> No goods sheds of this type featured swing up doors. All were sideways opening as the technology for swing up doors wasn’t available until the mid 80s, and even then roller shutters were used.
    > The coal drop should be mounted above the track on an embankment, as the coal drop shoots whould be directly over the tender/bunker. See the didcot coal drop.

    I don’t mean to sound picky…

  4. Matn

    That’s a very nice building and a good article. If you ask me, these are one of the most interesting sort of articles. When I am going to build a creation, I just have something in my head. And then I collect the right pieces for it and I’ll where I get. I think most people do it like this?

  5. gambort Post author

    ^^ Did you actually read the article or the comments on the coal drop? It has already been well established that this wouldn’t work as a coal drop. Pointing it out again makes you sound silly, not picky.

    I’m not striving for perfect historical accuracy, just something that looks the part. Without access to photos I had to rely on my memory and pictures of other similar things. I suspected the door was wrong but it was the only way I could make a working door in the available space.

  6. Bunbrick

    I wholeheartedly agree with The Ranger of Awesomeness & Matn. These sort of background articles into the building process (and the hobby as a whole – praise indeed for Thanel, he’s proven a very-enjoyable-to-read addition to the team) really make a difference.
    In a ‘normal’ blogpost situation I wouldn’t have given this particular creation all that much of a look* and fairly quickly browsed on to the next post. – But, in this case, i read through the whole accompanying text, looked over all the various stages’ pics, read the notes on them… It just adds a whole ‘nother level of insight. I, too, would definitely like to see more of these articles.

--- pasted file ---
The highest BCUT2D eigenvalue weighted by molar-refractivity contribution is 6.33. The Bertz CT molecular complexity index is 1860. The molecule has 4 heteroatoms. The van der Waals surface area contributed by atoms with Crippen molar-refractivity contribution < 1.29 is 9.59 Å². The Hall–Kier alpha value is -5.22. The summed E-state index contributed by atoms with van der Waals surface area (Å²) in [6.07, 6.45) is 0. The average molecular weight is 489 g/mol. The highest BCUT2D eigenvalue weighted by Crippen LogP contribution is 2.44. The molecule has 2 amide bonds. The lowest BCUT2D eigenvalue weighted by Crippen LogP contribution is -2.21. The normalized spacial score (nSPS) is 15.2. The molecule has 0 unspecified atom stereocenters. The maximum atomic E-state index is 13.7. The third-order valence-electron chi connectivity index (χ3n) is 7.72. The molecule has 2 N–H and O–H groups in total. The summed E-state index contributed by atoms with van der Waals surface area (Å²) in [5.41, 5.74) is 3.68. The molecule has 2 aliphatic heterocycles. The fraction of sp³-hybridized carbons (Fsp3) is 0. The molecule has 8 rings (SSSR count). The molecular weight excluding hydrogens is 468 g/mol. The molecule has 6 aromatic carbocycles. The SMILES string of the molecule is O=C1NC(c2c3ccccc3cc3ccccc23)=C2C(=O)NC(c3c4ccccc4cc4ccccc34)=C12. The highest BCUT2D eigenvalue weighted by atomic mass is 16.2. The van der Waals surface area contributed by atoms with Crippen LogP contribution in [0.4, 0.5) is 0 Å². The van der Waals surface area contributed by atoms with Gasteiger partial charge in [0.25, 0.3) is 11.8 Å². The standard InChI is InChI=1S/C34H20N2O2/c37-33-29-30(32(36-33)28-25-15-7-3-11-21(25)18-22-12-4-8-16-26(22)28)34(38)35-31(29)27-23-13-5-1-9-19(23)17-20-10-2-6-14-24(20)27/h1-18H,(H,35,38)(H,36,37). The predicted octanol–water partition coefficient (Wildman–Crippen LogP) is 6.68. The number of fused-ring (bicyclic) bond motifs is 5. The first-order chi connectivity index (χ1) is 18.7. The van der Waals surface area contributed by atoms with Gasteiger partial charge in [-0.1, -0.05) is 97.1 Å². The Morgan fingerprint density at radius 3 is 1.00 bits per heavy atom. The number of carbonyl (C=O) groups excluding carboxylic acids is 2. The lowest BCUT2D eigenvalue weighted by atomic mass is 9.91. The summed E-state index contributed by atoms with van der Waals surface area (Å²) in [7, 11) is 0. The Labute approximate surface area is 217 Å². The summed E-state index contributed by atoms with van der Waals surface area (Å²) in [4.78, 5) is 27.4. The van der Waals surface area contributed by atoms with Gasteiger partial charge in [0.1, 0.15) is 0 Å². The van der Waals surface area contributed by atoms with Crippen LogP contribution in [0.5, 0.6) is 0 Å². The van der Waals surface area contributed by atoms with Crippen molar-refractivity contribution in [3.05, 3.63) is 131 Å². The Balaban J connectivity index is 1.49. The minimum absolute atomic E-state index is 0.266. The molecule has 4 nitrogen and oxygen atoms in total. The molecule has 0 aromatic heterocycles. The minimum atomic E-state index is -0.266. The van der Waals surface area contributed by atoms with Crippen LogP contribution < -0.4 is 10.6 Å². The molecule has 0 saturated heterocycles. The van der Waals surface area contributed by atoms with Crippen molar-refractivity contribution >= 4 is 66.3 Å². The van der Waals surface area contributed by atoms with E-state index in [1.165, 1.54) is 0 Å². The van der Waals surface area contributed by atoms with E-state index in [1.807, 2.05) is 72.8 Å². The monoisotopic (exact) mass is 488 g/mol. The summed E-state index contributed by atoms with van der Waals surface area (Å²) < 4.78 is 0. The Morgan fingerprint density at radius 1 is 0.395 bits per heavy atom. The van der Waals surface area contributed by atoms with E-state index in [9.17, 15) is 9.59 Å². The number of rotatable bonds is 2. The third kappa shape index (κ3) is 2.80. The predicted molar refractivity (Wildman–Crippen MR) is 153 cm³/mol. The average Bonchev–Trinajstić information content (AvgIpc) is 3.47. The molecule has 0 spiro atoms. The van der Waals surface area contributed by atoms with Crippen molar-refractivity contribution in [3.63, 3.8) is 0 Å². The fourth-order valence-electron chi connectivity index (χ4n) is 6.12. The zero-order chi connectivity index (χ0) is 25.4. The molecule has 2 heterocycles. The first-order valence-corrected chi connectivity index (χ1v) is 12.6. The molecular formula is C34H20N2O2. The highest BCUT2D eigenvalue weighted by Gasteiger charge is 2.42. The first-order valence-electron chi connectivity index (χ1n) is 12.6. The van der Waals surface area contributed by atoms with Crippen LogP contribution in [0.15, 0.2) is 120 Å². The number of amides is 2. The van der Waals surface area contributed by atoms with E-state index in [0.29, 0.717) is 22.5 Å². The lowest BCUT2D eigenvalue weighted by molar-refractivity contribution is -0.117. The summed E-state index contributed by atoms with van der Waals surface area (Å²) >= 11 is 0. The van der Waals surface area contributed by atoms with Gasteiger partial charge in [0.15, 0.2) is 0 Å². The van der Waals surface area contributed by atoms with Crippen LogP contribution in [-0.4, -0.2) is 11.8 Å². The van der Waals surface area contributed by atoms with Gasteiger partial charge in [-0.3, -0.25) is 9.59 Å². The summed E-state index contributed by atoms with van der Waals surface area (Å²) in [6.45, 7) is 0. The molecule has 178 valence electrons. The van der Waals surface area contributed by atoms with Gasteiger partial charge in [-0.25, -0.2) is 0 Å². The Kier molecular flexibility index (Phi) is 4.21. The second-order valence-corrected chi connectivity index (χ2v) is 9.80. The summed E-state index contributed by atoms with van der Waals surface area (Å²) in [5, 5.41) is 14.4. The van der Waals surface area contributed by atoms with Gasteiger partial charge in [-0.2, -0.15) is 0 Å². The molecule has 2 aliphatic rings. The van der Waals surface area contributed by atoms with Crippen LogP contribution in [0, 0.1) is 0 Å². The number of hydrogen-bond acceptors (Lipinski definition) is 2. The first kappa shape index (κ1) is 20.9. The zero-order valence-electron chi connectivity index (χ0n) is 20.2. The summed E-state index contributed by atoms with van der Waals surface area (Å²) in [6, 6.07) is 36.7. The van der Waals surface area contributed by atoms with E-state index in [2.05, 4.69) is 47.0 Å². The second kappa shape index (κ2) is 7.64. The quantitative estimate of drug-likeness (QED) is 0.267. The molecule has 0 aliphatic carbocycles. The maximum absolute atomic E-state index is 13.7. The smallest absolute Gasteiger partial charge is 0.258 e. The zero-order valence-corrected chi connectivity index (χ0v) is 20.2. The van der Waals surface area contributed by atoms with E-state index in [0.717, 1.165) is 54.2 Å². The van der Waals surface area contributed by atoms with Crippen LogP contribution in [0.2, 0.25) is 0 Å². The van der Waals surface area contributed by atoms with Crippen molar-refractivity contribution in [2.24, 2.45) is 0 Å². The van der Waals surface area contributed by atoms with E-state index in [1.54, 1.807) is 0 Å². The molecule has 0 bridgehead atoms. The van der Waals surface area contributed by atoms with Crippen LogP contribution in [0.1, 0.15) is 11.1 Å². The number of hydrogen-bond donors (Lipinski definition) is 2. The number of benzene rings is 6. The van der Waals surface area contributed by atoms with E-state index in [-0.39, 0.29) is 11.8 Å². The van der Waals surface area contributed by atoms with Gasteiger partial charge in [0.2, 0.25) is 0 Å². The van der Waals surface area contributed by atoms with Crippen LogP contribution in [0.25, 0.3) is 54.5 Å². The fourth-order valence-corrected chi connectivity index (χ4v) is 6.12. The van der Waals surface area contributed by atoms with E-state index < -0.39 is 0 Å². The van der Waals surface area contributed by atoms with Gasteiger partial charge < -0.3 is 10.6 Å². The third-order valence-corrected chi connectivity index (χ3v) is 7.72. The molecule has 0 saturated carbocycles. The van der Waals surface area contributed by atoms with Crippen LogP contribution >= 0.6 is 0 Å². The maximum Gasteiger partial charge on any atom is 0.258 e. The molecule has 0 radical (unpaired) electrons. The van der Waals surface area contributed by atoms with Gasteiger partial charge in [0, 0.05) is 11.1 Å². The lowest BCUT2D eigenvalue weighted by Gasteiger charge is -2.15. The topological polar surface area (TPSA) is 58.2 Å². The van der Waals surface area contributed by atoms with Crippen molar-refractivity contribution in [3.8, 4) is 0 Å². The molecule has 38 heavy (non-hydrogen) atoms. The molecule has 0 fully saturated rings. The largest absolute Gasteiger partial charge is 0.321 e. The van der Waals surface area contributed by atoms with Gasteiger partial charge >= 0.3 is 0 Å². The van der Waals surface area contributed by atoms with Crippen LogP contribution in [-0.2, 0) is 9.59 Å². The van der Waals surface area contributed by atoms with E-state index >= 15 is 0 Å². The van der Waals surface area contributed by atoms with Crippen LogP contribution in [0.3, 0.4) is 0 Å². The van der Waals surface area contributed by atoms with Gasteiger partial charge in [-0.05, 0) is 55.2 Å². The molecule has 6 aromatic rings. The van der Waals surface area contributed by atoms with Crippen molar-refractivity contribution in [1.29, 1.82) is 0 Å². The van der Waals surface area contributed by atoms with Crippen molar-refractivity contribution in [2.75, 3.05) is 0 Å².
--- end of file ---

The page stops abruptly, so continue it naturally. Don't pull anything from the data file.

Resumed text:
*sorry gambort, no offense. Train just isn’t really my thing. :-) I did all the same appreciate the look of the roof though, and the tight way you did the cranes section, especially. So it’s not like there was no appeal at all in it for me.

  7. gambort Post author

    Thanks everyone for your support. The problem with this sort of article is that it usually requires pre-planning. It was mainly because I was feeling a bit uncofident in my building abilities that I went public this time. This meant I had clear images of various stages to share with you. But I promise that next time I do this I’ll post it up again.

    ^ No offense taken. I usually brush over Technic MOCs even though they are often super, mega, extremely clever.

  8. Marc Nelson Jr.

    Thanks for showing us the process, Tim.

    The tiles on the roof do an amazing job of showing texture by just being a hair from fully attached. I like the downspout, but it doesn’t seem to be connected to any gutters – or is it something else?

    “I promptly ignored their advice and went with the least popular design.”

    Ha! My wife knows the feeling – “Then what did you ask me for?!?”